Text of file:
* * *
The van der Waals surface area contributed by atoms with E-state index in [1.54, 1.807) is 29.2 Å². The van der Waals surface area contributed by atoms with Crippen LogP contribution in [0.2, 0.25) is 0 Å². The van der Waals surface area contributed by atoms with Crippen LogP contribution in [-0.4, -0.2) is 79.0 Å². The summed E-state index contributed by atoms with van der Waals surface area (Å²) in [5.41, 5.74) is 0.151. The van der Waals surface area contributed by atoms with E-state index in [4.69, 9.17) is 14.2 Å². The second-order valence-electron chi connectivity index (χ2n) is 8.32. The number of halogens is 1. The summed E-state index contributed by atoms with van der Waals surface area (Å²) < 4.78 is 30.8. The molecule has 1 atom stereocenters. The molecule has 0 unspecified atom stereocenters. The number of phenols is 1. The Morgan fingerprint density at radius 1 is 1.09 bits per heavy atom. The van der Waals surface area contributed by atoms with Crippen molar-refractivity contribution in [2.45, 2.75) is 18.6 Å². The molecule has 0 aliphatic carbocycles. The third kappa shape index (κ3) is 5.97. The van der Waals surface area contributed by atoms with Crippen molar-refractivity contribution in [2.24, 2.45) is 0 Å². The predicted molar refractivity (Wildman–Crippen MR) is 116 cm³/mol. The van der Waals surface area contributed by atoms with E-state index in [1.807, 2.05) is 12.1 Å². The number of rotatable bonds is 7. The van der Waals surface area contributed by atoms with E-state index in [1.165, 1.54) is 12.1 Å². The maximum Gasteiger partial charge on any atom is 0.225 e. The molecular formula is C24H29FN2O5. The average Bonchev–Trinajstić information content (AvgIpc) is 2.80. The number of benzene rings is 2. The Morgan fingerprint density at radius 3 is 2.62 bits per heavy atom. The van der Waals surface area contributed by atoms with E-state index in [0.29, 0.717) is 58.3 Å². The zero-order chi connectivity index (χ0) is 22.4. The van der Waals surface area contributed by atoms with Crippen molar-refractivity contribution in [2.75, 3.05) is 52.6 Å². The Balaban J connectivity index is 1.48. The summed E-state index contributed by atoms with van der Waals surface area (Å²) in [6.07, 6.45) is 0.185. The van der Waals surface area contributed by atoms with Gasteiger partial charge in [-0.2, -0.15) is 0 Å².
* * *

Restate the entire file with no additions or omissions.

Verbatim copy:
The van der Waals surface area contributed by atoms with E-state index in [1.54, 1.807) is 29.2 Å². The van der Waals surface area contributed by atoms with Crippen LogP contribution in [0.2, 0.25) is 0 Å². The van der Waals surface area contributed by atoms with Crippen LogP contribution in [-0.4, -0.2) is 79.0 Å². The summed E-state index contributed by atoms with van der Waals surface area (Å²) in [5.41, 5.74) is 0.151. The van der Waals surface area contributed by atoms with E-state index in [4.69, 9.17) is 14.2 Å². The second-order valence-electron chi connectivity index (χ2n) is 8.32. The number of halogens is 1. The summed E-state index contributed by atoms with van der Waals surface area (Å²) < 4.78 is 30.8. The molecule has 1 atom stereocenters. The molecule has 0 unspecified atom stereocenters. The number of phenols is 1. The Morgan fingerprint density at radius 1 is 1.09 bits per heavy atom. The van der Waals surface area contributed by atoms with Crippen molar-refractivity contribution in [2.45, 2.75) is 18.6 Å². The molecule has 0 aliphatic carbocycles. The third kappa shape index (κ3) is 5.97. The van der Waals surface area contributed by atoms with Crippen molar-refractivity contribution in [2.24, 2.45) is 0 Å². The predicted molar refractivity (Wildman–Crippen MR) is 116 cm³/mol. The van der Waals surface area contributed by atoms with E-state index in [1.807, 2.05) is 12.1 Å². The number of rotatable bonds is 7. The van der Waals surface area contributed by atoms with E-state index in [1.165, 1.54) is 12.1 Å². The maximum Gasteiger partial charge on any atom is 0.225 e. The molecular formula is C24H29FN2O5. The average Bonchev–Trinajstić information content (AvgIpc) is 2.80. The number of benzene rings is 2. The Morgan fingerprint density at radius 3 is 2.62 bits per heavy atom. The van der Waals surface area contributed by atoms with E-state index in [0.29, 0.717) is 58.3 Å². The zero-order chi connectivity index (χ0) is 22.4. The van der Waals surface area contributed by atoms with Crippen molar-refractivity contribution in [2.75, 3.05) is 52.6 Å². The Balaban J connectivity index is 1.48. The summed E-state index contributed by atoms with van der Waals surface area (Å²) in [6.07, 6.45) is 0.185. The van der Waals surface area contributed by atoms with Gasteiger partial charge in [-0.2, -0.15) is 0 Å².